Dismal record proves need for State-backed lender

Business Opinion: strategic Investment Fund ripe for rethink

National Treasury Management Agency chief executive John Corrigan (left) and National Pensions Reserve Fund director Eugene O’Callaghan at the announcement of the Ireland Strategic Investment Fund. Photograph: Dara Mac Dónaill

National Treasury Management Agency chief executive John Corrigan (left) and National Pensions Reserve Fund director Eugene O’Callaghan at the announcement of the Ireland Strategic Investment Fund. Photograph: Dara Mac Dónaill

 

When you read, as we did last week, that the Ireland Strategic Investment Fund and its US and UK hedge fund partners have invested in only 13 Irish businesses to date, you have to wonder if it is not time for the State to reverse out of this experiment.

Announced in the bleak days of two years ago, the idea seemed sound enough. It also had the X-factor of being imported from across the Atlantic.

The basic premise was that the banks were broken and likely to remain so for a while – which has proven the case, with nobody other than their advertising agencies believing they are lending to business.

The solution – or partial solution – was to take what money was left in the national coffers to seed a number of funds that would lend to business and generate economic growth.

The funds would be run in partnership with US and UK vulture funds and specialist non-bank lenders. There were some obvious flaws. Not least the contradiction inherent in the Government setting up funds to compete with a banking system in which it was the dominant player by dint of direct ownership of two banks and a significant stake in another.

There was also concern about rapacious hedge funds being let loose on Irish small business. This was stoked by the simplistic assumption that the funds would be seeking the sort of double-digit returns from their Irish lending that are the norm for the industry.

This was something of a red herring in that the show-stopping returns trumpeted by such funds refer to the return on equity put in by investors which is then leveraged with debt before being invested via various funds. That said, the funds in question exist only to make money and taking risks to revive the Irish economy is not part of any promise made by them to investors.

When you bear this in mind, it is no real surprise that so little has been achieved. The Oireachtas joint committee on jobs, enterprise and innovation was told that €375 million has been invested across the three funds run by Carlyle Cardinal, Better Capital and Blue Bay.


Trivial impa ct
It is a substantial amount of money in its own right, but when it comes to having an impact on the Irish economy it is trivial; a case of too little and too late.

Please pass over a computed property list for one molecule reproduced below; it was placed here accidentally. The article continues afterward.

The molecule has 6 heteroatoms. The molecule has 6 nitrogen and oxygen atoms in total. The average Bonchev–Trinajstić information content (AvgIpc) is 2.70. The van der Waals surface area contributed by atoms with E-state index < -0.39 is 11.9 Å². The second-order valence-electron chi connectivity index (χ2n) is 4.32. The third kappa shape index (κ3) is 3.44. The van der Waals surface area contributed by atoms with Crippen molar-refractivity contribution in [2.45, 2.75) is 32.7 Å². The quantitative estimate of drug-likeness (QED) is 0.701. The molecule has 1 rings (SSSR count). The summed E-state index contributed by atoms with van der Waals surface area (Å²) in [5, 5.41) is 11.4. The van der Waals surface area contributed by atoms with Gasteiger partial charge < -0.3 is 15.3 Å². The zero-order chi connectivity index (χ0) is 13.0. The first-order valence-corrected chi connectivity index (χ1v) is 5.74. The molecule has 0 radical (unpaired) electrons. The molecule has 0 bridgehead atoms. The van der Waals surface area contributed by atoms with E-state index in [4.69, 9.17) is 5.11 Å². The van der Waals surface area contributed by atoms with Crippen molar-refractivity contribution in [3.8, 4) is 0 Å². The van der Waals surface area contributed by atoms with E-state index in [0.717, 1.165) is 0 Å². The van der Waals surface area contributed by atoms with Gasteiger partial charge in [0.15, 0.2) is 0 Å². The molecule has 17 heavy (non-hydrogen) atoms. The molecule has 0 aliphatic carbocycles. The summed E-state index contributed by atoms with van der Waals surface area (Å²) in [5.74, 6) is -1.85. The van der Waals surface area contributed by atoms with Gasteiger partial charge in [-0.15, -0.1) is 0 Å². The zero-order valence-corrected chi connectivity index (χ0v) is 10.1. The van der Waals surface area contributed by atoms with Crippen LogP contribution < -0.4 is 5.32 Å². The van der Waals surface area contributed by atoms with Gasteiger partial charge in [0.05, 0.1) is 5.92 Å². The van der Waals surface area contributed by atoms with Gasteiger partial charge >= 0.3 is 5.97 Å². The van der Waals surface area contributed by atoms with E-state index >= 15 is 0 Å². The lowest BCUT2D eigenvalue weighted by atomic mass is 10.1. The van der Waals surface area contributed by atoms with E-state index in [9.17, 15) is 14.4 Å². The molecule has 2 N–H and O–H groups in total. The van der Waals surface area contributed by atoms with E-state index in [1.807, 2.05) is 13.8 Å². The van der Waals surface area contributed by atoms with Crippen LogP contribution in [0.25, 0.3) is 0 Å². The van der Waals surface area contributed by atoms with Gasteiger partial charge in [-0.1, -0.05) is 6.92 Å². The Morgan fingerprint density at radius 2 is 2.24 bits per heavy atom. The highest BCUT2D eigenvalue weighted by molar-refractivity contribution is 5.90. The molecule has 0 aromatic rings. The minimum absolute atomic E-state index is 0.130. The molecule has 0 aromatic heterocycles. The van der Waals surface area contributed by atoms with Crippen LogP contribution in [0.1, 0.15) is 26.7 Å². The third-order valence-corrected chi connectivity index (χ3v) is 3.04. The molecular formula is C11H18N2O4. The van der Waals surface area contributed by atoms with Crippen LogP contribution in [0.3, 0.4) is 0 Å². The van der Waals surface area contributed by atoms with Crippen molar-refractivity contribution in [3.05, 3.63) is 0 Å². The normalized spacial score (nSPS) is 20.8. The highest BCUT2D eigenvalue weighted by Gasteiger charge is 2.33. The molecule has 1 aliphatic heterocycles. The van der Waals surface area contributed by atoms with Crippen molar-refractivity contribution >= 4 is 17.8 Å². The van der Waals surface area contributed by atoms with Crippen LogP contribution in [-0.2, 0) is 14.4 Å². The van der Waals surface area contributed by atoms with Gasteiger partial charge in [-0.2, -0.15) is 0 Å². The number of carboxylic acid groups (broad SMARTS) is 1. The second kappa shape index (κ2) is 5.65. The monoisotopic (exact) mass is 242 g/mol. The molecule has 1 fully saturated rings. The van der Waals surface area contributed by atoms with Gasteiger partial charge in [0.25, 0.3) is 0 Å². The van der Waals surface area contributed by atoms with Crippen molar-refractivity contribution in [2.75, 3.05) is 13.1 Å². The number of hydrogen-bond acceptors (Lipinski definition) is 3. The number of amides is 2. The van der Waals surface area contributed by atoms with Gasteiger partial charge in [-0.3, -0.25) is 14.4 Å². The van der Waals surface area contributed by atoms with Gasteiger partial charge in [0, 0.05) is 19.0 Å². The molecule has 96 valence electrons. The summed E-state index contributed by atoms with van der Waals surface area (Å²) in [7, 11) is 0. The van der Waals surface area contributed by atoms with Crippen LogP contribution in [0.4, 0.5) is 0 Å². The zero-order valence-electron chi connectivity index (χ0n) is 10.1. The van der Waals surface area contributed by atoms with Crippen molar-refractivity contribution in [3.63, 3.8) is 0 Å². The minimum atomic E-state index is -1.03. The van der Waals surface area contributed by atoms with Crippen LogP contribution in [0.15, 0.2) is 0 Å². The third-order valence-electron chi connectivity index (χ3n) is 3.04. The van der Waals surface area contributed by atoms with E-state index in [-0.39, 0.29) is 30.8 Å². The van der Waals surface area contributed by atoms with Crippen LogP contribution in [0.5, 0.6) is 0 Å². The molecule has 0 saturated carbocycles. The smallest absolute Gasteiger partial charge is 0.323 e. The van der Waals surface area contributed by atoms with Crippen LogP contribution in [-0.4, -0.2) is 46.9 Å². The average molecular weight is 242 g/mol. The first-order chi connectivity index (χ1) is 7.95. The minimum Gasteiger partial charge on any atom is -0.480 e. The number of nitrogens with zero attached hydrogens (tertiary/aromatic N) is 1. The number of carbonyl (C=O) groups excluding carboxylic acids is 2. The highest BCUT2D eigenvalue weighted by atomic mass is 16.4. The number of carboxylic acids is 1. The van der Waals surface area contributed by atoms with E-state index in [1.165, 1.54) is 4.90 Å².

The initiative is clearly failing in its supposed primary purpose of pump-priming the flow of non-bank finance to business. Instead the State is an investor in a number of hedge funds which are slowly picking off prime targets as the existing banks deleverage and IRBC is wound up. They are making the sort of investments they would have made anyway; a point proven by the number of non-Irish government hedge funds actively competing with them to buy assets in Ireland.

The question that now needs to be asked is whether or not the ISIF should follow through with the rest of the programme?

The answer, for a couple of reasons, is probably no. The first is that the failure of the funds to make an impact shows they are not fit for purpose. They do not understand Irish business and Irish business does not understand them.

What Irish business does understand is bank-based financing and State-backed credit institutions. The commercial banks have not served business well recently but the model that has worked here in the past is narrowly focused institutions such as the Industrial Credit Corporation and Agricultural Credit Corporation – and perhaps their time has come again.

Two years ago, when the non-banks finance initiative was conceived, setting up new State-backed business banks seemed counter-intuitive. The State itself was bankrupt and owned several bankrupt banks already, so how could it back a new bank?

But two things happened in the interim that make the case for a dedicated business bank. Several efforts were made to channel cheap money from EU institutions into business, via the pillar banks, but the money seems to get lost in the baffling business lending figures produced by the banks with no tangible gains. There is €100 million available from Germany’s state-owned credit bank Kfw that cannot find a clear channel to Irish business. An Irish counterpart would provide it.

But the big change is that Ireland is not bankrupt anymore and is borrowing at rates which imply that a State-backed lender could raise funds to channel into the economy. Time for a rethink.

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